(2) the 2-year backdating limitation (EPA 1970, s2(5)) was not compatible with Article 119, and thus part-time pensioners would be entitled to back-date their pension claims to 8th April 1976 (the date of the ECJ's decision in Defrenne v Sabena, when it was held that Article 119 had direct effect).
And an additional point:
(1) Where there is a series of employment contracts of limited length, within a "stable employment relationship", the claim has to be presented within 6 months of the expiry of the last of those contracts - not within 6 months of each contract coming to an end. This is of importance for professions such as schoolteachers. However, when a worker works on an occasional basis under a series of contracts, but in the absence of a "stable employment relationship", she must bring a claim within 6 months of the end of each particular contract of employment.

The decision is on the internet at http://www.parliament.the-stationery-office.co.uk/pa/ld200001/ldjudgmt/jd010208/presto-1.htm

Wednesday 7 February 2001

New SI: Increase in Deposits

Yesterday the government published The Employment Tribunals (Increase of Maximum Deposit) Regulations 2001.

As we had been forewarned (see bulletin 27/11/00), the power for tribunals to order an Applicant to pay a is being increased from a maximum of £150 to a maximum of £500.

The change comes into force on 23rd February 2001.

The statutory instrument is available at http://www.legislation.hmso.gov.uk/si/si2001/20010237.htm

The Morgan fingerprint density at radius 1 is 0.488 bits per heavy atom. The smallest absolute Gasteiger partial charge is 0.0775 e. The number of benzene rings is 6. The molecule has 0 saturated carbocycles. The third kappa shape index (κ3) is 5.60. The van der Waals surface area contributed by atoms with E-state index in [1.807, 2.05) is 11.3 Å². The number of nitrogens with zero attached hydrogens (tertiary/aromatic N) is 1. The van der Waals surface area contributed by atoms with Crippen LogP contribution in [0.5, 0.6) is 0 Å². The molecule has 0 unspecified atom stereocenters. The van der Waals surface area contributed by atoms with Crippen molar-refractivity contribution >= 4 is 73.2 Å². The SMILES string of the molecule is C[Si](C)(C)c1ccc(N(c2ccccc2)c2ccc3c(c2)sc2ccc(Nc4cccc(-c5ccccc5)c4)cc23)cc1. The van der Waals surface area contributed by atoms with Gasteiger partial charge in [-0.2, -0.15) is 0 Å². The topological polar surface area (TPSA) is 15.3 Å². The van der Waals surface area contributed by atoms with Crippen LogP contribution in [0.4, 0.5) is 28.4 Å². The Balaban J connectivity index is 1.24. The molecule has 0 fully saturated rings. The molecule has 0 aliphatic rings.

Friday 2 February 2001

Sellars Arenascene v Connolly - C of A

1. Sellars Arenascene Ltd. v Connolly - Court of Appeal
2. Beuvale Furnishings Ltd. v Chapman - EAT


1. Sellars Arenascene Ltd. v Connolly (CA, 2.2.01)

A decision of the Court of Appeal, handed down this morning.

Issue: Is a controlling shareholder capable of being an employee, for the purpose of the unfair dismissal legislation?

The employment tribunal held that Mr Connolly was not an employee of company X (which, following a series of TUPE transfers and a change of name, became Sellars Arenascene Ltd.) because he was the controlling shareholder. In particular, he was "an accomplished and expert entrepeneur operating a number of businesses", he "retained overall control", and he "behaved as an employee but had an interest as shareholder over and above that of employee and stood to gain if the company prospered."

The Court of Appeal, upholding the decision of the EAT, overturned the employment tribunal's finding and held that Mr Connolly was an employee.

It held that, although ultimately a question of fact, the employment tribunal was clearly wrong to regard the above factors as being inconsistent with employment. Many senior employees are accomplished and expert entrepeneurs. Many senior employees have control of a company, and many senior employees stand to gain if a company prospers. These factors were not inconsistent with employment and, the tribunal having misdirected itself, the Court of Appeal thought it appropriate to substitute its own view.


2. Beauvale Furnishings Ltd. v Chapman

This case is unreported. The transcript can be found at http://wood.ccta.gov.uk/eat/eatjudgments.nsf.

Beauvale Furnishings Ltd. v Chapman [29.11.2000, HHJ Reid QC]
A bold decision of the EAT on illegality of contracts of employment. The parties agreed that the employee would be 'labelled' a self-employed consultant, despite being an employee in reality. This was so the employee could continue claiming legal aid in a personal matter, and could defer payment of income tax and pay the lower class 4 NI contributions. In fact the Applicant then failed to declare his income to the revenue. The EAT held that the deliberate mislabelling as 'self-employed' tainted the contract with illegality and thus prevented him claiming unfair dismissal.